© Copyright Policy
Related In: Results  -  Collection

Show All Figures
getmorefigures.php?uid=PMC156888&req=5

Figure 4: DNA matrix analysis of a contiguous 2 million nucleotide section of the M. avium (y-axis) and M. paratuberculosis (x-axis) genomes. Four 500,000 nucleotide matrices are shown with the nucleotide segments indicated above each plot. A long unbroken diagonal line from the upper left corner to the lower right corner indicates that the sequences are collinear. The diagonal line (in blue) that runs from the lower left to the upper right at the 350,000 nucleotide region indicates that one sequence is the reverse complement of the other. The arrows (in red) show sequences present in M. avium but absent in M. paratuberculosis and the arrowhead (in green) shows a sequence represented only in M. paratuberculosis. The initial nucleotide in the dnaA coding sequence was defined as number one in both genomes for this analysis. The parameters for this DNA identity matrix include: a window size of 30, a minimum percent score of 80, and a hash value of 4.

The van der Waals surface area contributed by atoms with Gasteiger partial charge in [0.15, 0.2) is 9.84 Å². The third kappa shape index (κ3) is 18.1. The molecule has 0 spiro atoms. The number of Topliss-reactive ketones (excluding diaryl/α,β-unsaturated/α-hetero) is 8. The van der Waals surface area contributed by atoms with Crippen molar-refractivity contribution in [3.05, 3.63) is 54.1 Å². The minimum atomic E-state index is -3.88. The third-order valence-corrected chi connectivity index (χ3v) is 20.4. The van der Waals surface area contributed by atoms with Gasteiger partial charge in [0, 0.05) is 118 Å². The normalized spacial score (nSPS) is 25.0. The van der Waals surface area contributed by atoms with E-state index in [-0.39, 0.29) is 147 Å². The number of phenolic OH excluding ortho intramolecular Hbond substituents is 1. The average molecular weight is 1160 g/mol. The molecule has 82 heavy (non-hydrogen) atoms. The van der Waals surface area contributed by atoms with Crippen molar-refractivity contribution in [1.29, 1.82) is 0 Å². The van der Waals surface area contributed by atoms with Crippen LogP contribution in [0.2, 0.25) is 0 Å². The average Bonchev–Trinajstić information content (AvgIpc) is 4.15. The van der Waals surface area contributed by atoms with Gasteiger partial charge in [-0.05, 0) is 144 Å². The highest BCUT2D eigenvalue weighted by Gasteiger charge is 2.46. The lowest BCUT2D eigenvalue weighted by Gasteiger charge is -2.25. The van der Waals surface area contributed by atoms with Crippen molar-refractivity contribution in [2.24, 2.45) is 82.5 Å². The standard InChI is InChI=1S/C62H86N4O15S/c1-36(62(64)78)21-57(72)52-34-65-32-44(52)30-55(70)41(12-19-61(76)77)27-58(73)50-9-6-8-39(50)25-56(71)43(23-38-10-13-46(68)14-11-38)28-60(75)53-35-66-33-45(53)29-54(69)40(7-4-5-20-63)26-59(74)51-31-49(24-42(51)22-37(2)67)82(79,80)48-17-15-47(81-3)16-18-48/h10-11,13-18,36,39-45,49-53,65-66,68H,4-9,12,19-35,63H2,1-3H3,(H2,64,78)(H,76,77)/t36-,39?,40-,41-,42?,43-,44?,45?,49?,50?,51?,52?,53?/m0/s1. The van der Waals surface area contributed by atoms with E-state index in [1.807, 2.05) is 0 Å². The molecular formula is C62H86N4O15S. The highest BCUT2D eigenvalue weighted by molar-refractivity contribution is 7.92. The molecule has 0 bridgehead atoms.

Mentions: We next determined if the nucleotide identities would remain consistently high when M. paratuberculosis sequences outside the oriC region were compared with M. avium. Sequencing of the M. paratuberculosis K-10 cattle isolate is nearing completion in our laboratories and TIGR is in the finishing stages of M. avium isolate 104. Beginning with nucleotide number 1 in the dnaA coding region of each genome, a comparison of 2 million bases of M. paratuberculosis with 2 million bases from M. avium by Pustell DNA matrix analysis [25], indicates that genomic similarity continues outside the surrounding oriC region (Fig. 4). When evaluating similarities between two sequences of this size, a matrix comparison is the method of first choice. In addition, the matrix method displays matching regions in the context of the sequence as a whole, making it easy to determine if the regions are repeated or inverted. For example, figure 4 shows a large 56.6 kb genomic inversion of the region surrounding nucleotide 350,000. The DNA identity matrix also identified sequences that were present in one genome, but absent in the other as shown by the broken diagonal lines (Fig. 4). These data show remarkable similarity over large regions in both mycobacterial genomes.